State agrees to remove a part of the electoral process Act

THE State has subscribed to the proposal by Lusaka resident Joseph Busenga to remove Section 97(2)(a)(b) of the electoral process Act from the statute books as it does not promote fairness in the electoral process.

The office of the Attorney General has confirmed that there is an inconsistency in the Act because the section promotes corrupt and illegal practices and misconduct, which Article 45(2) of the constitution discourages.

Busenga has petitioned the Constitutional Court, seeking an order that it removes Section 97(2)(a) of the electoral process Act No. 35 of 2016 from the Zambian laws as it does not propagate equity in the electoral process.

Busenga argues that the Act is inconsistent with and contradicts Articles 8 and 45(2)( a) and ( b) of the Constitution because the mlatter makes a mandatory guideline that the electoral process and system of administering elections shall ensure that elections are free and fair.

He said to the contrary, Section 97(2)(a) of the Electoral Process Act departs from the constitutional provision.

He stated the Article in question provides that an election that is marred with corrupt practices, violence, intimidation, illegal practices or other misconduct can still be held valid and regarded as free and fair as long as the corrupt practices, illegal practices or other misconduct which was committed during the election was not committed by the candidate who has been petitioned or was not committed with their knowledge and consent, or the candidate’s polling agent.

“Whereas provisions of Article 8 provide for our national values as a sovereign Republic which include democracy, constitutionalism, good governance and integrity among other values, the provisions of Section 97(2)(a) of the Electoral Process Act in its current form does not seek to promote the said values but instead promotes, aides and abets corrupt practices and all manner of misconduct while giving safe haven to undemocratically elected public officials while shackling adjudicative bodies the ability to nullify such elections,” said Busenga.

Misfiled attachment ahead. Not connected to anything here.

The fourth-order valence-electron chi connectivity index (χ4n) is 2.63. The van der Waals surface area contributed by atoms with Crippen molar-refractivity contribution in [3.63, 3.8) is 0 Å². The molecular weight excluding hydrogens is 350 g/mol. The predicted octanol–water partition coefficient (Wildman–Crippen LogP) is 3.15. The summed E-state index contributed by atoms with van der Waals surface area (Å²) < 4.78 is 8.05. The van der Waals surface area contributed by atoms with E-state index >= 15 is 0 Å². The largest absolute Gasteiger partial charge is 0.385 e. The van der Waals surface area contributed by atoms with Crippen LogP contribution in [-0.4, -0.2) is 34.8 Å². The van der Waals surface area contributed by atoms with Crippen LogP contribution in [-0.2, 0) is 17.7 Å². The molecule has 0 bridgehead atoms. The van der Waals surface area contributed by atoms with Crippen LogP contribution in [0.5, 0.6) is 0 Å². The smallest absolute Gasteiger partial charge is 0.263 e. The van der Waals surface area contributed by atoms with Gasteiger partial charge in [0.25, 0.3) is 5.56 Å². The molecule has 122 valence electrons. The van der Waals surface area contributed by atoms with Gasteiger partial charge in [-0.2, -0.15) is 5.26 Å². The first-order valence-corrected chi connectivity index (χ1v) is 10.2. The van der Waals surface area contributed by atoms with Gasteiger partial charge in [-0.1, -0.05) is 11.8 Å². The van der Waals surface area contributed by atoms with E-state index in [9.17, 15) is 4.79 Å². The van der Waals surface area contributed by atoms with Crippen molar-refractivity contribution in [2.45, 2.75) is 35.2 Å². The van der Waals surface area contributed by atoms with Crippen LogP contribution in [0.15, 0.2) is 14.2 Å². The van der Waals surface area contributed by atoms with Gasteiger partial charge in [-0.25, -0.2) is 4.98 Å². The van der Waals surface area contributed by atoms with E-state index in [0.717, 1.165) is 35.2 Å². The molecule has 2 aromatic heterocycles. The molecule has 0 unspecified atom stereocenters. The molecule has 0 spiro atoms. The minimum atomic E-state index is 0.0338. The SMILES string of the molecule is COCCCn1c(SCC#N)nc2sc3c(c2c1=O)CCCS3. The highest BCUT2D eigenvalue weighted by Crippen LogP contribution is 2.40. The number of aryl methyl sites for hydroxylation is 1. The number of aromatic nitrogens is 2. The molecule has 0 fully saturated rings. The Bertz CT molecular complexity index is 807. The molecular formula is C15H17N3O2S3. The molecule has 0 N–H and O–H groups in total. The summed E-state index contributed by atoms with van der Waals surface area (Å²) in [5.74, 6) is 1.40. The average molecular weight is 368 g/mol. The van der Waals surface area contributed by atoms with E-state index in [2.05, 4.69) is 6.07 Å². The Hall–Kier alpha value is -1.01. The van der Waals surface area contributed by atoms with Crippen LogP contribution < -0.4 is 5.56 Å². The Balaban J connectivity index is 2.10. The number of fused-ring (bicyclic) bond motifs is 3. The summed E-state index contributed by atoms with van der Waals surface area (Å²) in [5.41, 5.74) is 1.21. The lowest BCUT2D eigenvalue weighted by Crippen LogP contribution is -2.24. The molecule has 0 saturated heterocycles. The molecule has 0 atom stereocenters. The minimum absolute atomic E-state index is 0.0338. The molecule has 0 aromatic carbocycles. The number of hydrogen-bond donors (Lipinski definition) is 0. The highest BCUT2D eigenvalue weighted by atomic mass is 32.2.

He is seeking a declaration and order that section 97( 2)(a) of the Electoral Process Act No. 35 of 2016 is inconsistent with and contravenes Articles 8 and 45 (2)(a) and (b) of the Constitution of Zambia Amendment Act No. 2 of 2016.

The petitioner wants a declaration and order that section 97(2)(a) of the Act is null and void to the extent of its inconsistency with the provisions of article 42( 2)(a) and (b) of the Constitution.

In its answer to the petition, the State said Article 45(2) of the Constitution does not provide for a mandatory guideline that the system of administering elections should be free and fair and free from violence, intimidation and corruption.

“The standard required to nullify an election is practically impossible to achieve, which is contrary to democratic principles because a losing candidate should be able to petition an election to achieve justice which cannot be with a high standard,” said the State. “The petitioner is entitled to the reliefs sought, save for costs as this petition raises serious constitutional issues and the said costs should be in the cause.”

Meanwhile, Busenga has opposed Isaac Mwanza’s quest to join the petition as an interested party.

He said Mwanza could not file an application to be joined to the proceedings without obtaining permission from the court.

Busenga argued that the intended interested party has not demonstrated sufficient interest in the matter.

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